The city has, once again, exterminated a proposed pesticide storage facility on Ralph Avenue in East Flatbush after vocal community opposition, and now is instead planning to site a storage depot for the Department of Homeless Services at the 50,000 square-foot warehouse.
The Department of Health and Mental Hygiene originally submitted plans for a pesticide storage facility at the site, which sits between Chase and Preston courts and straddles the border between East Flatbush and Canarsie, in September 2020. The proposal was unanimously approved by Community Board 18 in March 2021, though the approval may have been accidental as many members later expressed confusion over the vote mechanics, culminating in the Board officially switching its position to disapproval in May (CB18 chair Michael Ien denied that the initial approval was mistaken).
After an uproar by local pols, including City Councilmember Farah Louis and then-Borough President Eric Adams, the city officially pulled the plug on the proposal. In November, the city informally began a community outreach process again to potentially site the chemical warehouse on the lot, prompting outcry and protests from local pols and civic groups, though a new land use application was not filed.
Concerned residents noted the facility’s proximity to the Brooklyn Terminal Market — a massive food distribution center just a block away — along with a school bus depot next door and residential homes within two blocks of the site.
They also noted the long history of storing chemicals and other dangerous substances within communities of color, and the associated negative impacts that’s had on the health of those communities. That came to the fore last week in Passaic, New Jersey, where a massive fire took place at a chemical plant just across a highway from a 900-family public housing development.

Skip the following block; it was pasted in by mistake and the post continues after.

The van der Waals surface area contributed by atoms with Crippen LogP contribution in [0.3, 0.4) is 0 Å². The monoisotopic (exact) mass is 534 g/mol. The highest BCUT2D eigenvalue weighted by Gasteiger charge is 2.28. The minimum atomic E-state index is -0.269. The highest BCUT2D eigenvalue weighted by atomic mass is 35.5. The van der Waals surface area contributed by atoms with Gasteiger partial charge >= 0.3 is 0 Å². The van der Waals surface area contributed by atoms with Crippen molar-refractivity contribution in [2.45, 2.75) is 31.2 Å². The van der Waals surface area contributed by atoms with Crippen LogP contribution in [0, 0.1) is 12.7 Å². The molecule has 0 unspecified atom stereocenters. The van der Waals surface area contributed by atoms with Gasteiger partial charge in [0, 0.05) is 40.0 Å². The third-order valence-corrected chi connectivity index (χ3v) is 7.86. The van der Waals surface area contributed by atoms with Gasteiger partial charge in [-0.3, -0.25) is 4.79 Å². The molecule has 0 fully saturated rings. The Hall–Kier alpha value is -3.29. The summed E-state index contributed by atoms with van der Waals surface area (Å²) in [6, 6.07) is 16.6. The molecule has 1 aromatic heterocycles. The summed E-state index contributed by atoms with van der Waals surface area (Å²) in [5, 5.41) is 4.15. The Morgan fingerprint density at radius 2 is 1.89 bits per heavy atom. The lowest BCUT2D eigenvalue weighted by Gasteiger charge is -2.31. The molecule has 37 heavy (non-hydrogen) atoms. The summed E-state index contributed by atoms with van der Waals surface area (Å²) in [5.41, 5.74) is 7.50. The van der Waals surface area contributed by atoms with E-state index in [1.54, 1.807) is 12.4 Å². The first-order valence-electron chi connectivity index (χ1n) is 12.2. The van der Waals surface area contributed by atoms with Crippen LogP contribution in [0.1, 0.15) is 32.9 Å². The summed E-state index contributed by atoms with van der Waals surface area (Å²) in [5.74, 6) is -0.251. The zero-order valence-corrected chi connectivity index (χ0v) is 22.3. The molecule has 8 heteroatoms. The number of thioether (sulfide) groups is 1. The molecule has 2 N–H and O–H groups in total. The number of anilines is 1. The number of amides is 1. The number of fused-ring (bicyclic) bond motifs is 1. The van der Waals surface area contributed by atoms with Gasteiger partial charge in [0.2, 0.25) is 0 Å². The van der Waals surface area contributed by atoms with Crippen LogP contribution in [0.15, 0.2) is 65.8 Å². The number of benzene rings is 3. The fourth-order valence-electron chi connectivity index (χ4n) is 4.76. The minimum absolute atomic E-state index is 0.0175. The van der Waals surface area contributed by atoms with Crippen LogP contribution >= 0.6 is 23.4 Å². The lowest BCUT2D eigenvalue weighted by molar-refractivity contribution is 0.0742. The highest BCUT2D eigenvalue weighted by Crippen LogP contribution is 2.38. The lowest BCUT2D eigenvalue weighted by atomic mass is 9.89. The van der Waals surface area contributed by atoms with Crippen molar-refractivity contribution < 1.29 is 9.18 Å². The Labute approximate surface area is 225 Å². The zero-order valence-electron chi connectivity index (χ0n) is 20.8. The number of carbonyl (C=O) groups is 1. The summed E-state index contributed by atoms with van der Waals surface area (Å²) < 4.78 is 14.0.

In light of all that, it appears the community’s concerns won out: a Health Department spokesperson confirmed to Brooklyn Paper that all applications are withdrawn and the Department no longer intends to site the pesticide facility there.
“Relieved to know we won the battle to stop toxic materials from coming in — but that’s only part of the work,” said Jibreel Jalloh, Brooklyn Borough Advocate and president of the Canarsie-based advocacy group the Flossy Organization, who helped organize opposition to the facility. “To truly build a world-class community, we must fight for something and not just against bad government ideas. We’ll continue to organize and go from shouting HELL NO to harmful proposals and shouting HELL YES for more investments into our community.”
At Wednesday’s CB18 meeting, planning and zoning committee chair Sal Calise informed board members of the new proposal for a citywide storage depot for the Department of Homeless Services, which would supplement the department’s existing facility nearby at a massive, multi-purpose warehouse on Farragut Road in Canarsie.
Calise told the panel that based on a visit to the other facility and conversations with DHS, the department would likely store vehicles at the site as well as items one would typically expect to see in a homeless shelter, like bedding, clothing, and baby supplies.
“If that’s what they’re gonna do, that’s not a bad thing,” Calise said. “Better than having pesticides.”
A spokesperson for DHS did not respond to multiple requests for comment. A spokesperson for the Department of Citywide Administrative Services declined to comment.
While the fight over the pesticide warehouse is over, community members still want to discuss the homeless services storage facility with the city in order to hash out all the details. Councilmember Louis, in a statement to Brooklyn Paper, said as much, noting that she will hold discussions with area residents on the site’s future.
“From the withdrawn DOHMH proposal for a pest control facility to a DHS/DSS storage facility, the future of 1427 Ralph Avenue remains an ongoing conversation with local residents,” Louis said. “I will continue to defer to them to determine what is best for our community.”